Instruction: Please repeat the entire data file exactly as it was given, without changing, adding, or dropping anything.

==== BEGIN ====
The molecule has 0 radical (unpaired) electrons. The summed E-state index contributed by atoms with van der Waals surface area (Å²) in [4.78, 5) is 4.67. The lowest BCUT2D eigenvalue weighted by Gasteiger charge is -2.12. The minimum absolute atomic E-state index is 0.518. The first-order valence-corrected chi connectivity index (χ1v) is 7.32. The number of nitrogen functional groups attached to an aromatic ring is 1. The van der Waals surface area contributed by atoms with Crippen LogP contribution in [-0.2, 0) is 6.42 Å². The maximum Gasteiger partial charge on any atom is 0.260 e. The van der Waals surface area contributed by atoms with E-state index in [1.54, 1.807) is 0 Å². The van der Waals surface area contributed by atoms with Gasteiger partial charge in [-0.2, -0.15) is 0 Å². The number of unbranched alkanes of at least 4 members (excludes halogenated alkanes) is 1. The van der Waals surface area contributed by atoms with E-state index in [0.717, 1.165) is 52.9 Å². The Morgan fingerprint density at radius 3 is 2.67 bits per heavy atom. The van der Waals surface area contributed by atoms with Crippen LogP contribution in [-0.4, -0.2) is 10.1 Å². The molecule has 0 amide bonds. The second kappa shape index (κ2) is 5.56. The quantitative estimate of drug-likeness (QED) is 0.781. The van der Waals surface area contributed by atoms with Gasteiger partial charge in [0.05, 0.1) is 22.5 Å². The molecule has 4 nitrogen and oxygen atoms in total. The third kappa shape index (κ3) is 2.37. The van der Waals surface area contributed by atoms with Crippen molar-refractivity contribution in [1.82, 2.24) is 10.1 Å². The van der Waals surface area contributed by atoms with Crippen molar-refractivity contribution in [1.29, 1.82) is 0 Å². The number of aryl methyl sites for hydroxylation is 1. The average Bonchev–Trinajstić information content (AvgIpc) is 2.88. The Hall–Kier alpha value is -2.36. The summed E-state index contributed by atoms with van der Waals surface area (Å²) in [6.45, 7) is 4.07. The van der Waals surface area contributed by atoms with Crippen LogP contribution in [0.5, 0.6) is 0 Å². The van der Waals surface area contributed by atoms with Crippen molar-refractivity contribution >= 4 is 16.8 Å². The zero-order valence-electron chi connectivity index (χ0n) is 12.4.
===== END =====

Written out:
The molecule has 0 radical (unpaired) electrons. The summed E-state index contributed by atoms with van der Waals surface area (Å²) in [4.78, 5) is 4.67. The lowest BCUT2D eigenvalue weighted by Gasteiger charge is -2.12. The minimum absolute atomic E-state index is 0.518. The first-order valence-corrected chi connectivity index (χ1v) is 7.32. The number of nitrogen functional groups attached to an aromatic ring is 1. The van der Waals surface area contributed by atoms with Crippen LogP contribution in [-0.2, 0) is 6.42 Å². The maximum Gasteiger partial charge on any atom is 0.260 e. The van der Waals surface area contributed by atoms with E-state index in [1.54, 1.807) is 0 Å². The van der Waals surface area contributed by atoms with Gasteiger partial charge in [-0.2, -0.15) is 0 Å². The number of unbranched alkanes of at least 4 members (excludes halogenated alkanes) is 1. The van der Waals surface area contributed by atoms with E-state index in [0.717, 1.165) is 52.9 Å². The Morgan fingerprint density at radius 3 is 2.67 bits per heavy atom. The van der Waals surface area contributed by atoms with Crippen LogP contribution in [-0.4, -0.2) is 10.1 Å². The molecule has 0 amide bonds. The second kappa shape index (κ2) is 5.56. The quantitative estimate of drug-likeness (QED) is 0.781. The van der Waals surface area contributed by atoms with Gasteiger partial charge in [0.05, 0.1) is 22.5 Å². The molecule has 4 nitrogen and oxygen atoms in total. The third kappa shape index (κ3) is 2.37. The van der Waals surface area contributed by atoms with Crippen molar-refractivity contribution in [1.82, 2.24) is 10.1 Å². The van der Waals surface area contributed by atoms with Crippen molar-refractivity contribution in [1.29, 1.82) is 0 Å². The number of aryl methyl sites for hydroxylation is 1. The average Bonchev–Trinajstić information content (AvgIpc) is 2.88. The Hall–Kier alpha value is -2.36. The summed E-state index contributed by atoms with van der Waals surface area (Å²) in [6.45, 7) is 4.07. The van der Waals surface area contributed by atoms with Crippen LogP contribution in [0.5, 0.6) is 0 Å². The van der Waals surface area contributed by atoms with Crippen molar-refractivity contribution >= 4 is 16.8 Å². The zero-order valence-electron chi connectivity index (χ0n) is 12.4.